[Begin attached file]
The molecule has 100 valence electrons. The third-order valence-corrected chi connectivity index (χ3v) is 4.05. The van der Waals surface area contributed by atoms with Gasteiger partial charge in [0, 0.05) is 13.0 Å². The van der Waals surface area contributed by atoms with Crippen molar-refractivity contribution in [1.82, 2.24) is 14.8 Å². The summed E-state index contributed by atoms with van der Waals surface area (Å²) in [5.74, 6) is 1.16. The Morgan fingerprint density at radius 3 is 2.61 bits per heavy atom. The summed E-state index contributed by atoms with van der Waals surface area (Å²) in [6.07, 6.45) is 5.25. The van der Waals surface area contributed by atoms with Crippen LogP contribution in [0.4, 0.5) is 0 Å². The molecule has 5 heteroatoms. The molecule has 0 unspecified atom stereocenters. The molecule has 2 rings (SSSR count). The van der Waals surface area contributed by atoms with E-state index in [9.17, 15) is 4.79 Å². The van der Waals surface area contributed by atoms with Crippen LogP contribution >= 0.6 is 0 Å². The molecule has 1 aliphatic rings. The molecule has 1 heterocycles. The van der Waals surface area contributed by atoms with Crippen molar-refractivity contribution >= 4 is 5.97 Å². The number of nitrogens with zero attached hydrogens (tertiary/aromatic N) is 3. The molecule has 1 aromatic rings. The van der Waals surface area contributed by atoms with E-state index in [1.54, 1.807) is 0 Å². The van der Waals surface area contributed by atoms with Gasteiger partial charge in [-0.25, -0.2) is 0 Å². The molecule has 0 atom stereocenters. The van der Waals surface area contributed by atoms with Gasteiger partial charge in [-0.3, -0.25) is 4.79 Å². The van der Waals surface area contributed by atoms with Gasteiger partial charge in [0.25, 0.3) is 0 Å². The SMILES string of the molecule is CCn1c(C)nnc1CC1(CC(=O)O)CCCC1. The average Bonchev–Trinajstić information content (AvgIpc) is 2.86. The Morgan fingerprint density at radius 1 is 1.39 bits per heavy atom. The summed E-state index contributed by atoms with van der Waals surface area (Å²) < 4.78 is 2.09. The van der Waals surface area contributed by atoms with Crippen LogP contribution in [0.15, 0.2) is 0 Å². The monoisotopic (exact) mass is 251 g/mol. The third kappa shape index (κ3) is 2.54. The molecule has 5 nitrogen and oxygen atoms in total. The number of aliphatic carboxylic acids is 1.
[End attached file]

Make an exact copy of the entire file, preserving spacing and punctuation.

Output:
The molecule has 100 valence electrons. The third-order valence-corrected chi connectivity index (χ3v) is 4.05. The van der Waals surface area contributed by atoms with Gasteiger partial charge in [0, 0.05) is 13.0 Å². The van der Waals surface area contributed by atoms with Crippen molar-refractivity contribution in [1.82, 2.24) is 14.8 Å². The summed E-state index contributed by atoms with van der Waals surface area (Å²) in [5.74, 6) is 1.16. The Morgan fingerprint density at radius 3 is 2.61 bits per heavy atom. The summed E-state index contributed by atoms with van der Waals surface area (Å²) in [6.07, 6.45) is 5.25. The van der Waals surface area contributed by atoms with Crippen LogP contribution in [0.4, 0.5) is 0 Å². The molecule has 5 heteroatoms. The molecule has 0 unspecified atom stereocenters. The molecule has 2 rings (SSSR count). The van der Waals surface area contributed by atoms with E-state index in [9.17, 15) is 4.79 Å². The van der Waals surface area contributed by atoms with Crippen LogP contribution >= 0.6 is 0 Å². The molecule has 1 aliphatic rings. The molecule has 1 heterocycles. The van der Waals surface area contributed by atoms with Crippen molar-refractivity contribution >= 4 is 5.97 Å². The number of nitrogens with zero attached hydrogens (tertiary/aromatic N) is 3. The molecule has 1 aromatic rings. The van der Waals surface area contributed by atoms with E-state index in [1.54, 1.807) is 0 Å². The van der Waals surface area contributed by atoms with Gasteiger partial charge in [-0.25, -0.2) is 0 Å². The molecule has 0 atom stereocenters. The van der Waals surface area contributed by atoms with Gasteiger partial charge in [-0.3, -0.25) is 4.79 Å². The van der Waals surface area contributed by atoms with Gasteiger partial charge in [0.25, 0.3) is 0 Å². The SMILES string of the molecule is CCn1c(C)nnc1CC1(CC(=O)O)CCCC1. The average Bonchev–Trinajstić information content (AvgIpc) is 2.86. The Morgan fingerprint density at radius 1 is 1.39 bits per heavy atom. The summed E-state index contributed by atoms with van der Waals surface area (Å²) < 4.78 is 2.09. The van der Waals surface area contributed by atoms with Crippen LogP contribution in [0.15, 0.2) is 0 Å². The monoisotopic (exact) mass is 251 g/mol. The third kappa shape index (κ3) is 2.54. The molecule has 5 nitrogen and oxygen atoms in total. The number of aliphatic carboxylic acids is 1.